The St. Louis singer-provocateur Kristeen Young put on quite the fascinating one-woman show at the Hotel Café, defying the boundaries of technology, the laws of gravity and the mood swings of a fussy soundman. She was decked out in a style that was truly all her own, with a witchy black hat tilted rakishly at an odd angle on her head, partially obscuring her eyes, and dressed up in a decidedly non-goth outfit that included a tight yellow skirt, patterned white stockings, black pumps and a puffy white blouse with ridiculously large, sail-like, billowing sheer-chiffon sleeves.
Young alternated between dancing to programmed backing tracks and playing her keyboards, aggressively hammering down dark and foreboding chords with her left hand while tapping out a weirdly demented nursery-rhyme-like counterpoint with her right, as she grinned mischievously at the unholy racket she was conjuring. Sometimes her keyboards tinkled like a music box, and at other times they groaned and shuddered with the onrushing momentum of a crashing airplane.
She debuted dense, febrile tunes from her new EP, V the Volcanic (produced by David Bowie main man Tony Visconti), which is one of the more unusual concept albums in recent memory, with the lyrics sung from the point of view of supporting characters from an eclectic range of classic films, including the android Pris (Blade Runner), Sarah Jane Johnson (Imitation of Life), the misunderstood Violet Bick (It's a Wonderful Life) and even the Angry Apple Tree from The Wizard of Oz.
Lest you think the concept was merely cute, Young propelled the songs with her trademark forcefully decisive piano accents and her operatic vocals, infusing them with unexpected passion that evoked deeper, darker and more unsettling emotions than one would normally associate with those films. Her impressively soaring banshee vocals often trailed off into eerily childlike laughter and sobs.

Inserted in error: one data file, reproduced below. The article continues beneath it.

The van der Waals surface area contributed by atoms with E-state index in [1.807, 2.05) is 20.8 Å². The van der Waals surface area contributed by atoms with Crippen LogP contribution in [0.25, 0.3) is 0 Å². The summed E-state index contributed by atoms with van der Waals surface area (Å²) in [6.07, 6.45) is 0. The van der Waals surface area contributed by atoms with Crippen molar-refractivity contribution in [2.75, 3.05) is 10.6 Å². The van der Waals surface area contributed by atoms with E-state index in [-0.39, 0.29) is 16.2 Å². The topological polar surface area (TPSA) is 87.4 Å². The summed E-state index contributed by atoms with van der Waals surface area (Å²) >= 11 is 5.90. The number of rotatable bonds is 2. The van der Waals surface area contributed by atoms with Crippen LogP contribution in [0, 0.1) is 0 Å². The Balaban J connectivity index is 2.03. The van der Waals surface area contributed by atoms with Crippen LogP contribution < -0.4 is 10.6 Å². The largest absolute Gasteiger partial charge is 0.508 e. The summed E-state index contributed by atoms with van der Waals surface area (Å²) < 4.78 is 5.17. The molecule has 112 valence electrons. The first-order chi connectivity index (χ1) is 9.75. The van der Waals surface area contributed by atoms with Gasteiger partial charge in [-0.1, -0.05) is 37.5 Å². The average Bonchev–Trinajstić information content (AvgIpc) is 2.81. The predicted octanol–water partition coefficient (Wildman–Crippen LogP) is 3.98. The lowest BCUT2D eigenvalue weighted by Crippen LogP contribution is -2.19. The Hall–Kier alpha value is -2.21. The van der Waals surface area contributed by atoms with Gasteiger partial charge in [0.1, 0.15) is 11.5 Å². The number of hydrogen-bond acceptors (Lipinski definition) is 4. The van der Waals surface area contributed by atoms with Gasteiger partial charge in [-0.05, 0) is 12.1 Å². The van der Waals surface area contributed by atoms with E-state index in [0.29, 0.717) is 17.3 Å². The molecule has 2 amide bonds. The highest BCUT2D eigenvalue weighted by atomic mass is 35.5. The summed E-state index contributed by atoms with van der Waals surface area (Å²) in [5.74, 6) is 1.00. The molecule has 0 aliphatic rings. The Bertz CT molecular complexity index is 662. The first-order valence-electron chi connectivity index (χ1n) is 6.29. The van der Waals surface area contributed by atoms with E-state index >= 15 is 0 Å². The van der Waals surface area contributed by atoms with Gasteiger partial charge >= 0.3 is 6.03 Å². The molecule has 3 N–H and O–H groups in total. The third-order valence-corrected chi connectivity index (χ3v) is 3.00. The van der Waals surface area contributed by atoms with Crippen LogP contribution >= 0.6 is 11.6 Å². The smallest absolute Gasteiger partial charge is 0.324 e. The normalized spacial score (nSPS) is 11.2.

“I am Egypt and you are Rome,” she sang on “Fantastic Failure,” as her synth whirred with madcap spinning sounds. “We'll be gods, not kings/'cause our dreams will be supernatural offspring.” On the other hand, “Why Can't It Be Me?” was comparatively straightforward, a ballad whose yearning melodicism was almost heartbreaking.
When Young wasn't tethered to her keyboard, she pranced about the club's small stage, continuing to sing even after she stumbled over the house drum kit and fell to the ground. When she tried to get her revenge by daintily kicking the bass drum over, the soundman cut the power, and the show came to a sudden halt.
“I'm just trying to be dramatic,” Young sheepishly explained. The soundman — who was perhaps more accustomed to sensitive singer-songwriters with acoustic guitars — climbed onstage, fiddled with the cords and microphones and moved the drum set out of the way before finally allowing the set to proceed. Undeterred, Young continued belting out her complexly arranged new songs, as well as older favorites like the soul-stirrer “Everybody Wants Me to Cry.” She didn't have to worry about trying to be dramatic — there were plenty of exhilarating moments in each of her songs.